Private Rented Sector trends
These blog posts are written to prompt discussion and debate about the role of the Private Rented Sector (PRS) in the UK.
The posts provide more detail on trends which emerge in our analysis of datasets in the Observatory. They also highlight specific topics and comments landlords make in our regular or occasional surveys.
Academics, policy makers and practitioners also make regular contributions to the blog.
The lack of affordability of private rented properties in key locations has been the focus of fierce debate. The gap between rents and wages is again growing. Again the problem is not with surging prices but a dramatic fall in wages.
This post sets out the experiences of landlords trying to meet the requests of tenants and would-be tenants who are seeking homes which are adapted to the needs of the elderly of disabled. The post concludes by finding an opportunity for local authorities, the voluntary sector and private landlords to work together. This could be an opportunity to use licensing revenues constructively and raise the PRS offer to particular groups of residents.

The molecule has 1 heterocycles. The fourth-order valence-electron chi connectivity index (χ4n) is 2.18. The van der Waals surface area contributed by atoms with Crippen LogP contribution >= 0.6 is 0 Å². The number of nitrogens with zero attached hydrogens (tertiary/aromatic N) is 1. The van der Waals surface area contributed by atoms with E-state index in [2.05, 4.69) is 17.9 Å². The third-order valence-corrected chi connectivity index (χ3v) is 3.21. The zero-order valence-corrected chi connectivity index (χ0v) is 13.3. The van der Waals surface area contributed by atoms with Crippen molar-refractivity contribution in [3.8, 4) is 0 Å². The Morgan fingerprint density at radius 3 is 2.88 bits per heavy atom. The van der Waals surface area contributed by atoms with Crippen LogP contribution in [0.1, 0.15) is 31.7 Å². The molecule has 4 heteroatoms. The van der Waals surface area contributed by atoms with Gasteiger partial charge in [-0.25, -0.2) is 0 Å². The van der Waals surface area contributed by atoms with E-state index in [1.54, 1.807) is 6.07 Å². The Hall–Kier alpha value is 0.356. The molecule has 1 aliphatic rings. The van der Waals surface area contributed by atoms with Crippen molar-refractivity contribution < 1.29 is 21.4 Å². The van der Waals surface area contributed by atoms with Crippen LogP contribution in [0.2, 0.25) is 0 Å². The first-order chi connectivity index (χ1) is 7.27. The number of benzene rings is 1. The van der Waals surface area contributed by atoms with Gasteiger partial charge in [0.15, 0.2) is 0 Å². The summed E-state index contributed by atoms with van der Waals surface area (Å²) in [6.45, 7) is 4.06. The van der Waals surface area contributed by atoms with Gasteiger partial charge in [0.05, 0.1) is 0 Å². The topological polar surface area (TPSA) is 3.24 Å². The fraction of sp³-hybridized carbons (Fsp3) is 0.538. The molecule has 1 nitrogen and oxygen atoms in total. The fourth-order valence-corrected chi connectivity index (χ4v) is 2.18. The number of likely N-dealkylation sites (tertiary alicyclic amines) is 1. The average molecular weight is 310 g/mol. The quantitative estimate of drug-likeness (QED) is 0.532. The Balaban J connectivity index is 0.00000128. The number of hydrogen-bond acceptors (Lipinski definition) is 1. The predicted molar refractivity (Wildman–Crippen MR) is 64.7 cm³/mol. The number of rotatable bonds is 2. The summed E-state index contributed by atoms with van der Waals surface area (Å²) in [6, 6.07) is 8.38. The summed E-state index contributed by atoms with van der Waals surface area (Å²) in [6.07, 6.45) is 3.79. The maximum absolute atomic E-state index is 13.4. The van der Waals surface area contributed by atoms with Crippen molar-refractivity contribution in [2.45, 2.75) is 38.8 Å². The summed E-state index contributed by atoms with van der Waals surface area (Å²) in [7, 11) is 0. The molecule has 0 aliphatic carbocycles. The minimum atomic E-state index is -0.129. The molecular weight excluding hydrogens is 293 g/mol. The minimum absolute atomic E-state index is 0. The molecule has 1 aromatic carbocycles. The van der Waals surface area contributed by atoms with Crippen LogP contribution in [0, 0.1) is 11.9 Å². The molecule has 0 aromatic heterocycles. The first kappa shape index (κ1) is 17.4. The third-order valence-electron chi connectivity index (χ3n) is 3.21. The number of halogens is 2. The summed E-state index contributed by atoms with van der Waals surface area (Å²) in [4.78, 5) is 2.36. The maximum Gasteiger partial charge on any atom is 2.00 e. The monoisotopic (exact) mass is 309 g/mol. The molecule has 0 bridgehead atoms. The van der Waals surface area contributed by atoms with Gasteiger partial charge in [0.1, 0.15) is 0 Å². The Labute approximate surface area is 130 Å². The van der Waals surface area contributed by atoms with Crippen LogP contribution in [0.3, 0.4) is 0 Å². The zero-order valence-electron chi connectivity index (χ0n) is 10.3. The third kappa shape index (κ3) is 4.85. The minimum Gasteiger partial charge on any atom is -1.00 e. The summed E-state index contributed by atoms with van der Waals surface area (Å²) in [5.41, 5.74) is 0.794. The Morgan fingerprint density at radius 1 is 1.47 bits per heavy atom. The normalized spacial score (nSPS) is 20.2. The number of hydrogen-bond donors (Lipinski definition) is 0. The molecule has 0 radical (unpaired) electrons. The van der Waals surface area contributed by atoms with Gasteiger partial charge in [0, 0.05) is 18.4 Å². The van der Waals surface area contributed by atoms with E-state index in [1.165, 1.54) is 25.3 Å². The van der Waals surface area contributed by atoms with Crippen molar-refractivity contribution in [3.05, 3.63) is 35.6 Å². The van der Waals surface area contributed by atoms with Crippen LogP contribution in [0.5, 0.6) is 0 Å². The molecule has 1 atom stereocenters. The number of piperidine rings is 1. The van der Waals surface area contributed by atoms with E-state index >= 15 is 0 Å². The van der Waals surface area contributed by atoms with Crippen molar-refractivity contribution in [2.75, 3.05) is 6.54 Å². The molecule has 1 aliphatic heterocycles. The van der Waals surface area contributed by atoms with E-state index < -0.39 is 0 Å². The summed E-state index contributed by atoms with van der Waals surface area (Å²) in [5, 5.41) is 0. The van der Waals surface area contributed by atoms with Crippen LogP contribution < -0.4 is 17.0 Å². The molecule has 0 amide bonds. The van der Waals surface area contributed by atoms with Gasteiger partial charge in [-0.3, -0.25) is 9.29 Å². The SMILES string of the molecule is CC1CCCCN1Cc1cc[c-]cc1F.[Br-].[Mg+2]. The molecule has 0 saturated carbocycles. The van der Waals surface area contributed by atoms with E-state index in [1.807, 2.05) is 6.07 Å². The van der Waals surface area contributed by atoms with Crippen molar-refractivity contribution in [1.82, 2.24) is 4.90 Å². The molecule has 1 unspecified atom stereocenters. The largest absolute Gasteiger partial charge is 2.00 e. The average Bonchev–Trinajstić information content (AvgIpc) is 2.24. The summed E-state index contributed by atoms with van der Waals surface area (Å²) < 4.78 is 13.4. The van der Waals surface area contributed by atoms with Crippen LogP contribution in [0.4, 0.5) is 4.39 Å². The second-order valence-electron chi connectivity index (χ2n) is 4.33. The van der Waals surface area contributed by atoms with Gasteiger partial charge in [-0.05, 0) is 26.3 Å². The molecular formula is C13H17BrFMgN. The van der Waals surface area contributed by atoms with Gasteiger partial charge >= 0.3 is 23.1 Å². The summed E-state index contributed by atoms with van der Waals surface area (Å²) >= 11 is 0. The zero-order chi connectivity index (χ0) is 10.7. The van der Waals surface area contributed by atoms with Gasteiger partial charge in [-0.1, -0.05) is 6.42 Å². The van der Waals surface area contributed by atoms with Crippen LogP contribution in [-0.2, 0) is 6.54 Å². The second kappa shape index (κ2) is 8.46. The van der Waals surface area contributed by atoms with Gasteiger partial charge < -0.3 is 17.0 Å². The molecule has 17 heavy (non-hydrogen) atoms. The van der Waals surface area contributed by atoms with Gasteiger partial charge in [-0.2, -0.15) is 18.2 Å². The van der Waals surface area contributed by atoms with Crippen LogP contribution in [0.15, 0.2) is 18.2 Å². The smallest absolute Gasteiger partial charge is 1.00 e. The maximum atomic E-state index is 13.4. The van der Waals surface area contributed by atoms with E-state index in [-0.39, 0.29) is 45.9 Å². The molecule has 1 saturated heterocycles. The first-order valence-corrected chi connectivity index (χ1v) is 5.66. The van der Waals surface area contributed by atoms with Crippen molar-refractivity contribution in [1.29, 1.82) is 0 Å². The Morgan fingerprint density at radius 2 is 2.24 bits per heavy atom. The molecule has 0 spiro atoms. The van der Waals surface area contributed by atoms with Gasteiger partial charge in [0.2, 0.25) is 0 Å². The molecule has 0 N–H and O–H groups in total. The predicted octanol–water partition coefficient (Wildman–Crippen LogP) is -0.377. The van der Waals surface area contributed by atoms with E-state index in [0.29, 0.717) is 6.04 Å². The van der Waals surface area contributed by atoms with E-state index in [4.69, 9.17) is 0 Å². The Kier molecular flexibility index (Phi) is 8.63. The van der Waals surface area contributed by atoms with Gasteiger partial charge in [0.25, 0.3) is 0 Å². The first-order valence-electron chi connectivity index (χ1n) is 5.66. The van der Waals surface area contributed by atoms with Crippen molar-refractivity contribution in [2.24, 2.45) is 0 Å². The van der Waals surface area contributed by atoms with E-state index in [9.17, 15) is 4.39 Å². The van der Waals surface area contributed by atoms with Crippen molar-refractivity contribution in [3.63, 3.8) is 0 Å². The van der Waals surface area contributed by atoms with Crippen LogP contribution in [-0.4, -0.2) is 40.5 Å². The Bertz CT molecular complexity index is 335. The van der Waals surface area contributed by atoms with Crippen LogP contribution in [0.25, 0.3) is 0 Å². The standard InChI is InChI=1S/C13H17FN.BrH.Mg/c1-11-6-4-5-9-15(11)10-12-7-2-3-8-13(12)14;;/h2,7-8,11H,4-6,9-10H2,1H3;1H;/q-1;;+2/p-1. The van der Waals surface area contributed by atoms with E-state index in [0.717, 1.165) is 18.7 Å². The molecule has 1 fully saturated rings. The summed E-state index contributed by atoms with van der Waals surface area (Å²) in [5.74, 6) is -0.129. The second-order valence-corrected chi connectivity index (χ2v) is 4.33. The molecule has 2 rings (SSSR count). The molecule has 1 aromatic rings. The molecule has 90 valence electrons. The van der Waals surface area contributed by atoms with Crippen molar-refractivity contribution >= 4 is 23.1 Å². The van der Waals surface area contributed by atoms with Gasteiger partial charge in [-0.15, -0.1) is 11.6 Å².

This post reviews a range of landlord surveys which have investigated their use of Section 21. Despite the range of samples, methodologies, and responses in these studies a consistent pattern emerges. A typical landlord rarely uses Section 21. When they do so, it reflects frustration with alternatives.
Dr David Smith sets out the case for a dedicated Housing Court. Such a court would restore confidence among landlords and tenants. This article first appeared in the FT in February 2020 and is reporduced here with kind permission of the Financial Times.
With Section 21 on the way out, a landlord's only means for taking possession of property is through the Section 8 process. This article details how waiting times for repossession have been too high over the last 10 years, showing no real signs of improvement. Regionally a similar pattern emerges, progress is scattered and inconsistent.